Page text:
Storytime: Sandy I

Please enjoy this post where I tell you a story about an event from my life. Nothing more, nothing less.

Today’s story is the first in a series about some of the women my dad dated. At first I didn’t know if I wanted to write these out but some of them were pretty odd. We’ll start at the beginning, with Sandy.

My parents aren’t really divorced yet when my dad starts “dating” again. They’re not properly divorced. Not legally divorced. I don’t care because I’m 6. I don’t care about much actually. I know there is a part of me that wanted to be sad because everyone expected me to be sad but I can’t find it in myself to feel it. My parents live in a separate places and have separate lives, it doesn’t seem earth shattering. Instead it seems fine, if a bit boring.

The first time I meet Sandy (Sandy I because there will be a Sandy II in our future, we just don’t know it yet), she is standing in our driveway. I don’t like her right away because she is smiling with her face but not with her eyes until she slips on a pair of giant black tinted sunglasses, and then she’s not smiling at all. She is older than I expect, older than my mother at least. She is a bottle blond. Tall, thin, poised, with a thick Brooklyn accent that is always betraying her. She coughs when she talks, she moves her hands when she talks, she calls me “sweetheart” when she talks.

I don’t know where he met her, she just appears one day and that’s the end of that. We spend every weekend with her for several weekends in a row but she leaves at the end of the day each time. I feel relief when she leaves but I don’t know why.

One weekend we drive to a mansion. I can hear her thin, raspy voice explaining to my father that she won it in her last divorce as I wander the house. I double back to the entrance way twice, complete with table and tacky vase. The ceilings stretch up three floors and I hear a muffled wailing and cursing echoing from somewhere inside the vast structure. It’s her son, a 20 something “musician” who smokes and noodles on his guitar every day after he wakes up at 2pm. I hate him too so I smile very politely when we’re introduced. He has a cat who just had kittens though so I absolve to hate him less if he lets me play with the kittens. He does. Like a Pavlovian response, any time I see Sandy, I ask if we can see the kittens too.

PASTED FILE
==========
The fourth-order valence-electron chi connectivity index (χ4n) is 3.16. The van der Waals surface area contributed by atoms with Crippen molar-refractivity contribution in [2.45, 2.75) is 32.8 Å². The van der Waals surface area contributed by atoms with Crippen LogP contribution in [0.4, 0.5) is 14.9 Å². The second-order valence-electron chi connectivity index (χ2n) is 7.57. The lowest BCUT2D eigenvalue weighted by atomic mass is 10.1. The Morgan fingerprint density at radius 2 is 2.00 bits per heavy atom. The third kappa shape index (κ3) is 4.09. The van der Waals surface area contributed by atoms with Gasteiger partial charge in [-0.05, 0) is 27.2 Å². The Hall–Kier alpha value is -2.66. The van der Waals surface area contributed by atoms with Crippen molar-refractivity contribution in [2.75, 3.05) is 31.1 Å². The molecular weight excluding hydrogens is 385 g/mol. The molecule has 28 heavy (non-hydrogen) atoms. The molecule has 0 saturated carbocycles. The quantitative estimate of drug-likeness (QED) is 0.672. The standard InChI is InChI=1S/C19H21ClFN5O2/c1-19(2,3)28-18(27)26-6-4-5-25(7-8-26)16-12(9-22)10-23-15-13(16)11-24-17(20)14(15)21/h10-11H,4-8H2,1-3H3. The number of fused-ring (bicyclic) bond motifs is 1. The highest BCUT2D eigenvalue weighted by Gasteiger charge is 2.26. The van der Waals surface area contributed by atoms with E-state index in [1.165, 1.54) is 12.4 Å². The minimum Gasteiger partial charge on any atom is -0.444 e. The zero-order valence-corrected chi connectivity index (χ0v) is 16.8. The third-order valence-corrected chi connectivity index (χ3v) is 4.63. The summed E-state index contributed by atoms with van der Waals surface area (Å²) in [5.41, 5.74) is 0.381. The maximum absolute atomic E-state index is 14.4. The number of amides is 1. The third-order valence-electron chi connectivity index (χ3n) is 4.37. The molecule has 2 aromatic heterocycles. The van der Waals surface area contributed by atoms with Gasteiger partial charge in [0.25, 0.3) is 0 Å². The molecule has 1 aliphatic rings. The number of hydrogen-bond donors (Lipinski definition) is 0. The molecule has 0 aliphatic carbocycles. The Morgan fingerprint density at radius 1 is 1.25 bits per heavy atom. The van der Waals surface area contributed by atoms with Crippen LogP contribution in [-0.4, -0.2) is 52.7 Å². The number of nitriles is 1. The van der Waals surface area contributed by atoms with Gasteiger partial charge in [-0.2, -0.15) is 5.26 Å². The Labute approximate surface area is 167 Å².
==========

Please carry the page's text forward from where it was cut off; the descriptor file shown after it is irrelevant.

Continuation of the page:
Sandy is a non-entity to me. She is often around when I see my dad but she rarely says anything I’m interested in. She doesn’t seem to mind that I exist but she doesn’t go out of her way to interact with me either. She has a granddaughter who is my age, from her other son, and we all go to the amusement park together one time. Her name is Alessa or Alyessa. She has brown curly hair and wants to be my friend. I smile at her but I secretly do not want to be her friend. For three weekends we are forced friends. We go to mini golf, to a petting zoo, and finally to a playground. I push her off the top of the playground “by mistake” but after that I don’t have to hang out with Alessa/Alyessa any more.

Sandy lives a very high class lifestyle. She is mimosas with brunch and expensive lipsticks in her designer bag. My dad is struggling to make ends meet and we’re about to lose the house we got after the house we lost already. The divorce is lingering and expensive. I don’t understand how the dichotomy between them works but sometimes we go to a club and they dance together while I throw quarters in a pinball machine and I guess that works just fine.

Until of course one day it doesn’t. We go to a dinner party or maybe it’s a wedding or a christening of some sort. It’s in a big garden and all the tables are lined with bright yellow tablecloths. Sandy watches me eat a small sandwich and tells me that I eat too much and I’m getting fat. I wiggle away from her and hide under one of the long tables of food. My hand goes poking up through the cloth to sneak fruit and cheese and chocolates from the buffet above. Just to spite her, I wildly and greedily shove each piece in to my wide mouth. I make loud and exaggerated chewing noises in case she can secretly hear me.

She can’t. She’s on the other side of the field, next to a large fountain and she is yelling. Face bright red. Her hands are clutching a rectangular piece of plastic too tight. Her tanned, thin skin seems to be boiling over but I can’t hear anything she’s saying to the person she’s yelling at. He turns suddenly and I realize it’s my father who is getting the brunt of her anger. I assume they are yelling about me and I take another handful of fruit from the top of the table but this time I almost feel bad about it. I crawl my way back out to join the rest of the guests and we all try to ignore the drama.

My dad never yells so eventually instead he just lower his shoulder, sighs, and comes to collect me – strawberry and chocolate stains pressed in to the sides of my dress where I wiped my hands. We drive home with only the radio between us. He tells me later that it had nothing to do with me, she lied about her age and some other things. I almost believe him and we never see her again so it all becomes a moot point soon enough.

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